The evolutionary expansion of the cerebral cortex, indeed, is among the most distinctive morphological features of mammalian brains. Particularly in species with large brains, and most notably in great apes and marine mammals, the brain becomes disproportionately composed of this cortical structure . The volume of cortical gray matter, for example, expressed as a percentage of total brain volume increases from about 25% for insectivores to 50% for humans , whereas the relative size of the entire cerebral cortex goes from 40% in mice to about 80% in humans .
Biological Limits To Information Processing
Although the cerebral cortex is not the only brain structure which was selected for in evolution to expand, as a result of growing environmental pressure for more sophisticated cognitive abilities, it has played a key role in the evolution of information processing in the mammalian brain. The primate cortex, as we have seen, has evolved from a set of underlying structures that constrain its size, and the amount of information it can store and process. If the ability of an organism to process information about its environment is a driving force behind evolution, then the more information a system, such as the brain, receives, and the faster it can process this information, the more adequately it will be able to respond to environmental challenges and the better will be its chances of survival . The limit to any intelligent system therefore lies in its abilities to process and integrate large amounts of sensory information and to compare these signals with as many memory states as possible, and all that in a minimum of time. It implies that the functional capacity of a neuronal structure is inherently limited by its neural architecture and signal processing time .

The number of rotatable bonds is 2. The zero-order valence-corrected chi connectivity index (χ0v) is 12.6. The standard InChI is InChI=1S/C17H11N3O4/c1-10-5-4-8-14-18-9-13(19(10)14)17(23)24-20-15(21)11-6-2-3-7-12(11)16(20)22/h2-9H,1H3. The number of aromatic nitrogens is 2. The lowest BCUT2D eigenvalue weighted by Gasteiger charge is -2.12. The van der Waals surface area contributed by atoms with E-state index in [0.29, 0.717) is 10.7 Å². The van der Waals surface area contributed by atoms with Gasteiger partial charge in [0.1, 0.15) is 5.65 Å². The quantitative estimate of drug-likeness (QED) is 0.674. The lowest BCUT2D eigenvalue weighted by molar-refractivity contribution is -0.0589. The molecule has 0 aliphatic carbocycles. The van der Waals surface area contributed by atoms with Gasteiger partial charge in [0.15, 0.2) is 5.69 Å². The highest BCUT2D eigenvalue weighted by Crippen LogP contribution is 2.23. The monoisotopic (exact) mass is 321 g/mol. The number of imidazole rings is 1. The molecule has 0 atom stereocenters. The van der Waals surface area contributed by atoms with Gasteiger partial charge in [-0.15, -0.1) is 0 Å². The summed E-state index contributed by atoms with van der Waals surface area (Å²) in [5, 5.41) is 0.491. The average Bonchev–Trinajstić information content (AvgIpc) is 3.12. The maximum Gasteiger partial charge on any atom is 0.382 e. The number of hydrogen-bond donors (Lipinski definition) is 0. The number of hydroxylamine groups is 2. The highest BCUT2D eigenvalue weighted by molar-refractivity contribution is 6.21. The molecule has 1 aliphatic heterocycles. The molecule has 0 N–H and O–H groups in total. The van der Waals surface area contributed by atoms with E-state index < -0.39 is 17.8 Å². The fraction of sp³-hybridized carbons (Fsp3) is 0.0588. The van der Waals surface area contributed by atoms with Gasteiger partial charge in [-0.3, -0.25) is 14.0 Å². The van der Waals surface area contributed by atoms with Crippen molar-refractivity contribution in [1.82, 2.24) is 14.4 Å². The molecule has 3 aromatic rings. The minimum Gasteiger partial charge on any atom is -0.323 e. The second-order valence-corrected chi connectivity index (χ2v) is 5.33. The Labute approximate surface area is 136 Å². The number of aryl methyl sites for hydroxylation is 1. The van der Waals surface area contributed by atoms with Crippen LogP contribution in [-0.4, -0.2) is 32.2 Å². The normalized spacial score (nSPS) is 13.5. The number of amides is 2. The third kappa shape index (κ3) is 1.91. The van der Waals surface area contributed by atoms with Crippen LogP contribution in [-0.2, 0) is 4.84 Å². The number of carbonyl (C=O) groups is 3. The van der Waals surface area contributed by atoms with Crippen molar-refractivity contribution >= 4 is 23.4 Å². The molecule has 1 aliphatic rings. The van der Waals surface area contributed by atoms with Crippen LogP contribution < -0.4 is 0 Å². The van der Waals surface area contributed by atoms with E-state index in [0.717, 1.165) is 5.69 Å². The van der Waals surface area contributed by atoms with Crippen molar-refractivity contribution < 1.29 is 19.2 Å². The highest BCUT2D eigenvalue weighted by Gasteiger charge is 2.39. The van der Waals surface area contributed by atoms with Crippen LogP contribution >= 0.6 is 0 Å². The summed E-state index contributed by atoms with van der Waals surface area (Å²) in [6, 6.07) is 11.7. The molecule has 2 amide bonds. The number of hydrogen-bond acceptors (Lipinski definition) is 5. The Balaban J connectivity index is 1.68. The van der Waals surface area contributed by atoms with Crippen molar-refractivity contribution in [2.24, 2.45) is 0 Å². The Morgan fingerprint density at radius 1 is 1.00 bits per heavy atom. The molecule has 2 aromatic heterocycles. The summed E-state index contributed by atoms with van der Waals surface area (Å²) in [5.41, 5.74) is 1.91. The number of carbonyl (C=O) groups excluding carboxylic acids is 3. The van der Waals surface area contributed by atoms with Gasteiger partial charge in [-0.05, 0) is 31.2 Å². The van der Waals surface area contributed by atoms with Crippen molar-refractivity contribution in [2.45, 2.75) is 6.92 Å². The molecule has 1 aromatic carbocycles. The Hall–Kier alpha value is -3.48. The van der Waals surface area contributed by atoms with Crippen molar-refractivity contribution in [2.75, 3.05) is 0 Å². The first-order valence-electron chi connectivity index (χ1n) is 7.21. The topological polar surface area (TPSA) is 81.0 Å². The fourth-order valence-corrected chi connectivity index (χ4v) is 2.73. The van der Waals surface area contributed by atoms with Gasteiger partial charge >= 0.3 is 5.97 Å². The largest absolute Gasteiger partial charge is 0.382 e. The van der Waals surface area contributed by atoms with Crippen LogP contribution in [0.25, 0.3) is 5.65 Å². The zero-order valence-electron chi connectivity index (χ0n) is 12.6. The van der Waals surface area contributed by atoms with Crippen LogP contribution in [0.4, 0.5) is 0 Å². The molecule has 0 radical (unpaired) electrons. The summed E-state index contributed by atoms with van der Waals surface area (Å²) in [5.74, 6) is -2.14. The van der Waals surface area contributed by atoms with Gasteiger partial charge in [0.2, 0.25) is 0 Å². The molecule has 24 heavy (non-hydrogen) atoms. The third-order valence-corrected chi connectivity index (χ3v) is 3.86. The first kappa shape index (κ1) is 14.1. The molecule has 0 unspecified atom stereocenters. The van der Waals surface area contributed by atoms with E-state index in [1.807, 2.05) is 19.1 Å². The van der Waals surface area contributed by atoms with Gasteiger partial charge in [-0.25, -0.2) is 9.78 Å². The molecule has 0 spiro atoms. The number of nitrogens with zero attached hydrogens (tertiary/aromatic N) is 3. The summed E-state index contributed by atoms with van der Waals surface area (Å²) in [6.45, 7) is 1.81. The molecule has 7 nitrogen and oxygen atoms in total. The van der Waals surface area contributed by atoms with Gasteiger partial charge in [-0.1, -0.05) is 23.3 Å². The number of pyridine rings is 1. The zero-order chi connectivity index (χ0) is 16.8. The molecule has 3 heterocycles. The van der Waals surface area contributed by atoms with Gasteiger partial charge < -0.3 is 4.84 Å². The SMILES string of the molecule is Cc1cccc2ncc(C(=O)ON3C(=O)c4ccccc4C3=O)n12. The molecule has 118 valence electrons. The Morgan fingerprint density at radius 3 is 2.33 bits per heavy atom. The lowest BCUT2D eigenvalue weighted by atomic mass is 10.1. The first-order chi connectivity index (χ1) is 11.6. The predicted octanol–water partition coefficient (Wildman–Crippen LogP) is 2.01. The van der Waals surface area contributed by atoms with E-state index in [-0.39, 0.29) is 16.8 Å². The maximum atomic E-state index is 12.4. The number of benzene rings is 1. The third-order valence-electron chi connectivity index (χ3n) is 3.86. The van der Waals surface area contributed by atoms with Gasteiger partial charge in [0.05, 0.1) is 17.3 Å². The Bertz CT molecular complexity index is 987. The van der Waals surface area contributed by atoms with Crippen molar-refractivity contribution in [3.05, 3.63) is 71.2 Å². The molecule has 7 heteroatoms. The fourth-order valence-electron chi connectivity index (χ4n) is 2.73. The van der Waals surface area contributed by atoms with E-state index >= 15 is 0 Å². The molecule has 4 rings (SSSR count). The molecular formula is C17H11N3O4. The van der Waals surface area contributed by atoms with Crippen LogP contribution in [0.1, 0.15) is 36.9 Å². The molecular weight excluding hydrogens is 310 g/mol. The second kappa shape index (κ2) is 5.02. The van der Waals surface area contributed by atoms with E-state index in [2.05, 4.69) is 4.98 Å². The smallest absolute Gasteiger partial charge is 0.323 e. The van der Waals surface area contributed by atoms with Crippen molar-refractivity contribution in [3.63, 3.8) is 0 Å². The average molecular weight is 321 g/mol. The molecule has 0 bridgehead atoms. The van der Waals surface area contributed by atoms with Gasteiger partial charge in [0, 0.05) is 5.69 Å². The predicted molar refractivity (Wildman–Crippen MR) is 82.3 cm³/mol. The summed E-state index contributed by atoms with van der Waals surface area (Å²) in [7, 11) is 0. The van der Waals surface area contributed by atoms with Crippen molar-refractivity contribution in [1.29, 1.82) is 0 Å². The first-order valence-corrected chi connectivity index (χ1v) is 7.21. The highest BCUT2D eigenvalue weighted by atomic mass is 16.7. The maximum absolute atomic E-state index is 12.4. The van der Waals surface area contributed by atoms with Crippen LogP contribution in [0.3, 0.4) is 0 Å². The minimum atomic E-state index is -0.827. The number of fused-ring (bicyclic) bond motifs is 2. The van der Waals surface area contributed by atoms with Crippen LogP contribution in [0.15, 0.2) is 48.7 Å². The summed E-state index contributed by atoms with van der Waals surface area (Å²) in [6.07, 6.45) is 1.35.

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Myelin Maps In Primate Cortex
Figure 3 shows group average myelin maps for human, chimpanzee, and macaque, displayed on inflated left hemisphere surfaces. These maps are based on the ratio of T1-weighted to T2-weighted structural images, computed for each voxel in the gray matter ribbon, mapped to individual surfaces, and then registered to a group average surface. This qualitative, noninvasive measure correlates strongly with postmortem patterns of myelin staining density and is informative about regional aspects of functional specialization . Red and orange represent heavily myelinated cortex, which includes early areas in somatosensory, motor, auditory, and visual cortex, including the distinctive MT+ complex of visual areas engaged in motion processing and also retrosplenial cortex. Yellow and green represent moderately myelinated cortex and include areas involved in higher stages of visual, auditory, somatosensory, and motor processing. Blue and indigo represent lightly myelinated cortex that extend over much of frontal, parietal, and lateral temporal regions.